I asked our client if these segment returns were to:
a) represent these sub-strategies as being independent, so as to suggest that this is how they would have done had they been managed separately (e.g., a U.S. growth strategy, a U.S value strategy), or
b) show how each segment did as part of the portfolio (e.g., this is how the U.S. growth stocks did, this is how the U.S. value stocks did)?
They said that the latter applied. That is, not to hold the results out as if this is what would have been obtained by managing separate strategies, but rather to show how the different components of the portfolio performed.
This seemed to make sense, given that there were times when there would be only a single security in the segment (and at times, no securities), which I think unlikely for a separately managed strategy.
Therefore, in my view, to include cash would muddy the results. While our client referred to the cash inclusion as being a “cash drag,” of course there would be times when cash might actually boost performance (think 2008, 2009).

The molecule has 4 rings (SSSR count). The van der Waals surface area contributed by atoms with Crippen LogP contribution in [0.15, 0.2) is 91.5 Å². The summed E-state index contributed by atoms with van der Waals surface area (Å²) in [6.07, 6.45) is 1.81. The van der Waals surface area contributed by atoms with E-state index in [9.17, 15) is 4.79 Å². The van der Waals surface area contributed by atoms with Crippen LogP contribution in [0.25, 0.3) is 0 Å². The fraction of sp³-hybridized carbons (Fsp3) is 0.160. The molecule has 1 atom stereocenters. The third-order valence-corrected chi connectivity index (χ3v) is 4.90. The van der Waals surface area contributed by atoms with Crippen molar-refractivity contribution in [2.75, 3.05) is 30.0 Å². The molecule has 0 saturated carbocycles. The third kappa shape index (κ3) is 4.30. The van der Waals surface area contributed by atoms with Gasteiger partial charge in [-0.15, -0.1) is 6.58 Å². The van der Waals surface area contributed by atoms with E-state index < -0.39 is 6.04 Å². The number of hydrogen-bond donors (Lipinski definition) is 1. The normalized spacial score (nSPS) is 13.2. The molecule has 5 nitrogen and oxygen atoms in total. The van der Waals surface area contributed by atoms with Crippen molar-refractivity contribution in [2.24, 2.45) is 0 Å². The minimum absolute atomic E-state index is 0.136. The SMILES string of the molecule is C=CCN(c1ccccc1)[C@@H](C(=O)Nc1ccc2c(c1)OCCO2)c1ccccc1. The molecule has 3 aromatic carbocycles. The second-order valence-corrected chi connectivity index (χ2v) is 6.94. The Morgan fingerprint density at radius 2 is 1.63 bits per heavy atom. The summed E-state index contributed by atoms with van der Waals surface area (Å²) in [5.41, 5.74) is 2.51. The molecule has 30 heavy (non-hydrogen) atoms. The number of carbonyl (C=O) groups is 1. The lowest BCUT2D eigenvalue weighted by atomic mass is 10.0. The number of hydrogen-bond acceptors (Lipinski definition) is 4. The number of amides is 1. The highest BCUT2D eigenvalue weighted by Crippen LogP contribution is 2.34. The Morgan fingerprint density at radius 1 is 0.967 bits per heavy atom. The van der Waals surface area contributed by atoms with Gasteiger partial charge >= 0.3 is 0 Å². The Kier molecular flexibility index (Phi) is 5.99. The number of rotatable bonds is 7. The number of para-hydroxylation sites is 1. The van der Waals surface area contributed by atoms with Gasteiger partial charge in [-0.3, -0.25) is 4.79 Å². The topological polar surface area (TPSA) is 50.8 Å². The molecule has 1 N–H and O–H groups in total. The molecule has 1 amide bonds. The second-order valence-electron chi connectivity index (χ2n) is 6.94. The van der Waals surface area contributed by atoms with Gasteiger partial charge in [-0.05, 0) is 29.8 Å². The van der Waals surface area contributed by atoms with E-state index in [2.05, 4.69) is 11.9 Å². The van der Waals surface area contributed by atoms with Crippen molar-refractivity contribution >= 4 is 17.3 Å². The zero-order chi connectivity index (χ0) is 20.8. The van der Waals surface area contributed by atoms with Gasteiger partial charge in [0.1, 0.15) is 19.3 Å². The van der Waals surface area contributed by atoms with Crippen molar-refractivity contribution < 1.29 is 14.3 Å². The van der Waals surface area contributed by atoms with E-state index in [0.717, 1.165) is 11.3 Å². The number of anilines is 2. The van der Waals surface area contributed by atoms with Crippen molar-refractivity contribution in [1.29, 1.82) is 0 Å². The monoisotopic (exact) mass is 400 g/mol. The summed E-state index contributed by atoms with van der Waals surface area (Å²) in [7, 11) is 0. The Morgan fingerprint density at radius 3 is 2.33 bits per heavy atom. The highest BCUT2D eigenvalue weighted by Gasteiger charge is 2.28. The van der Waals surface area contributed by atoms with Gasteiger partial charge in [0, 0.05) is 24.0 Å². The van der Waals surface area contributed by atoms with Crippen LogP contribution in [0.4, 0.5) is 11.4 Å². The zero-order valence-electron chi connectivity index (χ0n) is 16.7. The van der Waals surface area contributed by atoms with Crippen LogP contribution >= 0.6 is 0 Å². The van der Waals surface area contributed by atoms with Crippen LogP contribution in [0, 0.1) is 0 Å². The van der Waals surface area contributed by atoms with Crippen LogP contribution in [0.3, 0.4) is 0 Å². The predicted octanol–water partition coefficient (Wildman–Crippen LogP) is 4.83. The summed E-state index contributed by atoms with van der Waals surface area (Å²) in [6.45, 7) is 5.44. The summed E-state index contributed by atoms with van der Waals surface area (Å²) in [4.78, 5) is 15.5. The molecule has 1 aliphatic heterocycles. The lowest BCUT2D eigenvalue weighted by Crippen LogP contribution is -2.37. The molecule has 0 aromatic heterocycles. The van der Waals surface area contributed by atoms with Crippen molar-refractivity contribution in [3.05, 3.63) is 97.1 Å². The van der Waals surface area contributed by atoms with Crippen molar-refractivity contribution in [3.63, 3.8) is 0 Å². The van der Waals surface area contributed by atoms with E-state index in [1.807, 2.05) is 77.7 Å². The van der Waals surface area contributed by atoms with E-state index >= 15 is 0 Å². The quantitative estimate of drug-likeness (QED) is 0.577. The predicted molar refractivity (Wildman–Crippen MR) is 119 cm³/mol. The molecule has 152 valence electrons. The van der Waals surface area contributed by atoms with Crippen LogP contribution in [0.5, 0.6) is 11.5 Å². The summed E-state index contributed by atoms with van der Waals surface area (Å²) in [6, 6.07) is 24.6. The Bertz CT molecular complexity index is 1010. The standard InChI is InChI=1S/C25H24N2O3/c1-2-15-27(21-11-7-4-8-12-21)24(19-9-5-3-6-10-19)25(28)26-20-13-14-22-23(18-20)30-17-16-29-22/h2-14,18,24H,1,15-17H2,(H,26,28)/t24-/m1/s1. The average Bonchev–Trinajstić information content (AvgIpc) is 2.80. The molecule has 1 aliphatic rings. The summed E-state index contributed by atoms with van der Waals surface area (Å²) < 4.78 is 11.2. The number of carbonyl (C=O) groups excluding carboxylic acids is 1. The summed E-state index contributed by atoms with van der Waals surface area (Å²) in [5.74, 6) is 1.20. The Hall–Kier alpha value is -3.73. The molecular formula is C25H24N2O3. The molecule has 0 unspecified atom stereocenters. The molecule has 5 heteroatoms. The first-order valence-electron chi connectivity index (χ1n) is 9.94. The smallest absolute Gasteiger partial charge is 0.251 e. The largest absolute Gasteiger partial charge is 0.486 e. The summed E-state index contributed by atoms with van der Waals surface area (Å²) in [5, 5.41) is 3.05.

Regardless, if, as a client, I’m interested in knowing how components of my portfolio did, I wouldn’t want the inclusion of something else that would alter the results. Make sense?
Performance Perspectives Blog
Sector returns: with or without cash
I recently conducted a “non-GIPS(R)” verification for a client’s sector returns. They have sliced up their portfolio in a dozen ways (e.g., U.S. growth and value; small, mid, and large cap; emerging markets) and presented returns for a multi-year period. They chose to include cash, which they allocated to each segment. My question: should the cash be there?